1 Introduction

Prostate cancer (PC, MeSH - D011471) is a common malignant neoplasm in men worldwide [1]. Currently, to predict the course of PC, patients are stratified into appropriate risk groups based on the following criteria: pathological stage of the tumor (pT), prostate-specific antigen (PSA) level before surgery, and Gleason score [2]. However, these criteria often incorrectly reflect the aggressive tumor phenotype. The solution to this problem can be the study of tumor molecular genetic characteristics using modern approaches. Bioinformatic analysis of omics datasets (genome, transcriptome, and methylome) enables identifying molecular changes that can be associated with the tendency of a tumor to disseminate or can predict the time from radical prostatectomy to disease progression.

Epigenetic changes occur in all types of malignant tumors and include perturbation of both the DNA methylation and the histone modification patterns [3], [4]. These changes can be associated with various clinical and pathological characteristics and, in some cases, allow to conclude about the prognosis [3]. Aberrant CpG methylation was found in various malignant tumors even at the early stages [4]. However, it is necessary to clearly distinguish between the role of aberrant methylation of the promoter regions and global hyper/hypomethylation throughout the genome, including intergenic and intronic regions. Hypermethylation of CpG islands can contribute to genetic instability and enhance cell growth, proliferation, and invasion [4]. For PC, global DNA hypomethylation is almost always associated with the late stages of the disease and is usually found in metastatic tissues [5].

The most commonly described change of the methylation pattern in PC concerns the promoter of the GSTP1 gene [6], which is involved in DNA repair [7]. Its hypermethylation was detected in 90% of PC samples and 50% of hyperplasia prone to malignancy [8]. The GSTP1 [9], APC [10], RASSF1A [11], RARB [3], CCND2 [12], EphA5 [13], and PTGS2 [14] genes were detected to be hypermethylated in PC compared with adjacent normal prostate tissues. Promoter DNA methylation of GSTP1 [15], RARB [16], RASSF1 [17], and APC [18] was widely studied as a non-invasive marker for PC early diagnosis. Hypermethylated GSTP1 promoter detecting in blood or urine are associated with the presence of PC [17]. Tumors carrying a mutation in the IDH1 gene, which amount 1% of all PC cases, also have an increased level of DNA methylation [19].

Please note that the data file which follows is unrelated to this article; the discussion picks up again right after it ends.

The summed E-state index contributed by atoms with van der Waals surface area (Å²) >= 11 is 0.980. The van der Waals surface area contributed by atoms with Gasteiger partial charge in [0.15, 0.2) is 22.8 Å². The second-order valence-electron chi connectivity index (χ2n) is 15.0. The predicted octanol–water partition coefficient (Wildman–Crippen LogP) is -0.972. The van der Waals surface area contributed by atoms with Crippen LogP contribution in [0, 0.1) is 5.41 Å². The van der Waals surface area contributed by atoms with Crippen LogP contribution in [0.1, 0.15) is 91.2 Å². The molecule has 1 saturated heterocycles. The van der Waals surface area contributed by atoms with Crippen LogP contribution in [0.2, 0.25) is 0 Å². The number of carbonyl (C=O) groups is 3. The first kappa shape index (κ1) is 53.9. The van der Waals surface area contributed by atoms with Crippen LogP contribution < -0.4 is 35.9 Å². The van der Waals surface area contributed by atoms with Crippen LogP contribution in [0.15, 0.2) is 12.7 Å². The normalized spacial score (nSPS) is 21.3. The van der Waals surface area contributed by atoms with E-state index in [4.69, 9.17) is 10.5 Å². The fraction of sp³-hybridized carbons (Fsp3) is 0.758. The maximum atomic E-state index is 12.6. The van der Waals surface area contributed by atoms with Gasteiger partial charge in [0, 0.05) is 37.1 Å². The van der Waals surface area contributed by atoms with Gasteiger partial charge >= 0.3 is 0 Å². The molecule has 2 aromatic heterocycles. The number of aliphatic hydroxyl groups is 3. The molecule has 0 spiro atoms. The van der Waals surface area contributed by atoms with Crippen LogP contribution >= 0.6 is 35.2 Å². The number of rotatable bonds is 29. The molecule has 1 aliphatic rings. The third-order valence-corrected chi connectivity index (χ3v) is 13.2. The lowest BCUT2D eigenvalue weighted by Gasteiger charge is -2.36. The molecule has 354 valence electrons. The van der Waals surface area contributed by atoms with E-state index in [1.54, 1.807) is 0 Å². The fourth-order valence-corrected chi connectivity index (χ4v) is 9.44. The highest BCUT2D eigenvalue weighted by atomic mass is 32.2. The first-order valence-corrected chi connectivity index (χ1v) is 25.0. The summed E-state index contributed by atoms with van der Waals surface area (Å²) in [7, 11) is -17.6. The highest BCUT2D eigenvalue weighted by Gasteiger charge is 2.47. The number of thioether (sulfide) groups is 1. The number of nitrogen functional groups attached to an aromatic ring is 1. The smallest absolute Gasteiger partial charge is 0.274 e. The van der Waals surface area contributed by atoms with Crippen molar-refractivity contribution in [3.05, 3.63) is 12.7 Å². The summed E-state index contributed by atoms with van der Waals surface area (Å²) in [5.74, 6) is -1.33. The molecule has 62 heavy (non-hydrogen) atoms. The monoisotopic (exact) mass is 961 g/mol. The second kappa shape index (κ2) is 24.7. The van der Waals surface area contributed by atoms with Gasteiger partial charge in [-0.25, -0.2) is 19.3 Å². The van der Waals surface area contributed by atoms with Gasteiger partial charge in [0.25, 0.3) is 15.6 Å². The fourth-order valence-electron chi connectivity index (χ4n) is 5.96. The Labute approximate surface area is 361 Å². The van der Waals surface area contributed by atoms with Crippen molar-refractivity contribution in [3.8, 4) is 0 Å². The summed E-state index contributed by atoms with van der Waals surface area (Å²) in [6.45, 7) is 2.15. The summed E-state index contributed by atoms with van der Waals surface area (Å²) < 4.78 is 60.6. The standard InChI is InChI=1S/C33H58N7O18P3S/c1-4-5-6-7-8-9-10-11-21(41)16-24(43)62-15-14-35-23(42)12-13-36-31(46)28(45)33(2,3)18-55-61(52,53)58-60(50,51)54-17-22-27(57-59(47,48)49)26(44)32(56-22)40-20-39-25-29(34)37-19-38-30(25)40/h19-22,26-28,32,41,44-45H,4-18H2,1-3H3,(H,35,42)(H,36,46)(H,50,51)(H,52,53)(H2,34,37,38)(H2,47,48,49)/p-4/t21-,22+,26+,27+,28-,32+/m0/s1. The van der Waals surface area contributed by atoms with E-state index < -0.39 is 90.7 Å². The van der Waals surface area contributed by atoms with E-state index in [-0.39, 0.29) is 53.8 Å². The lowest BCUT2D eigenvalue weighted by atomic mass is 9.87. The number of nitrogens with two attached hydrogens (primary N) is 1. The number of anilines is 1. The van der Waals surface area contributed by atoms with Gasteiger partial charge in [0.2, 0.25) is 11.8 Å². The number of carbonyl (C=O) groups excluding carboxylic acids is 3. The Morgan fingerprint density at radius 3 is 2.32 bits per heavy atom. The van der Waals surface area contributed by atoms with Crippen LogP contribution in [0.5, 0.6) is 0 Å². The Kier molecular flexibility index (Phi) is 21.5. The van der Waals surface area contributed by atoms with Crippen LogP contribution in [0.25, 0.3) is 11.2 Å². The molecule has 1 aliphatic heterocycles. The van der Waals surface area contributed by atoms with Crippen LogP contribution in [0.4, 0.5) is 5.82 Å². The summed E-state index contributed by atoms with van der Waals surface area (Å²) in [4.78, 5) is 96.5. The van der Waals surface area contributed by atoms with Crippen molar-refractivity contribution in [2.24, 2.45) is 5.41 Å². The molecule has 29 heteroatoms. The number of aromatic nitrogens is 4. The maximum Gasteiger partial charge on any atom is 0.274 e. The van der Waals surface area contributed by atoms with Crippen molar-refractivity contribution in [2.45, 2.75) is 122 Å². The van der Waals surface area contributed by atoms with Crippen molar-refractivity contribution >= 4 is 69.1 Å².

In some cases, subgroups of malignant tumors are featured with the so-called CpG island methylator phenotype (CIMP) that is characterized by intense hypermethylation of the gene promoter regions and is associated with an unfavorable prognosis in colorectal cancer [20], [21]. The existence of the CIMP was firstly demonstrated for colorectal cancer and then was shown for bladder, breast, endometrial, gastric, hepatocellular, and lung cancer, as well as gliomas [21]. The presence of the TMPRSS2-ERG fusion transcript indicates one of the most common molecular subtypes of PC. The presence of this fusion transcript has been considered as a marker of unfavorable prognosis in PC [19]. CIMP has not been found in PC, however, higher overall genome methylation level was shown in the TMPRSS2-ERG-negative cases of PC [22]. It was reported that among TMPRSS2-ERG-positive samples methylation clusters were found; moreover one-third of TMPRSS2-ERG-positive samples of PC has been seen to be characterized by hypermethylated cluster [19]. However, the association of aberrant DNA methylation with the PC prognosis currently remains unclear [23].

The study aims to identify differentially methylated CpG sites associated with the high-risk group of PC, including unfavorable prognosis within the group and TMPRSS2-ERG molecular subtype, based on The Cancer Genome Atlas (TCGA) project data.

2 Materials and methods

2.1 Dataset

The present study includes PC methylation profiling data (Illumina 450k methylation arrays) and RNA-seq data from TCGA project (TCGA-PRAD) [24]. The cohort included PC patients belonging to the Caucasian population. The patients were not receiving neoadjuvant therapy. The cohort (n = 358) was divided into two PC groups, high (n = 251) and intermediate (n = 107) risk, according to the classification of D’Amico (Table 1) [2]. High-risk group (n = 251) was divided into favorable (n = 83) and unfavorable (n = 21) prognoses groups based on biochemical recurrence (postoperative PSA ≥ 0.2 ng/ml), and TMPRSS2-ERG-positive (n = 75) and TMPRSS2-ERG-negative (n = 79) groups.

Table 1:

Clinicopathologic characteristics of the cohort.

CriteriaParameterHigh risk, nIntermediate risk, n
Gleason score6813
78294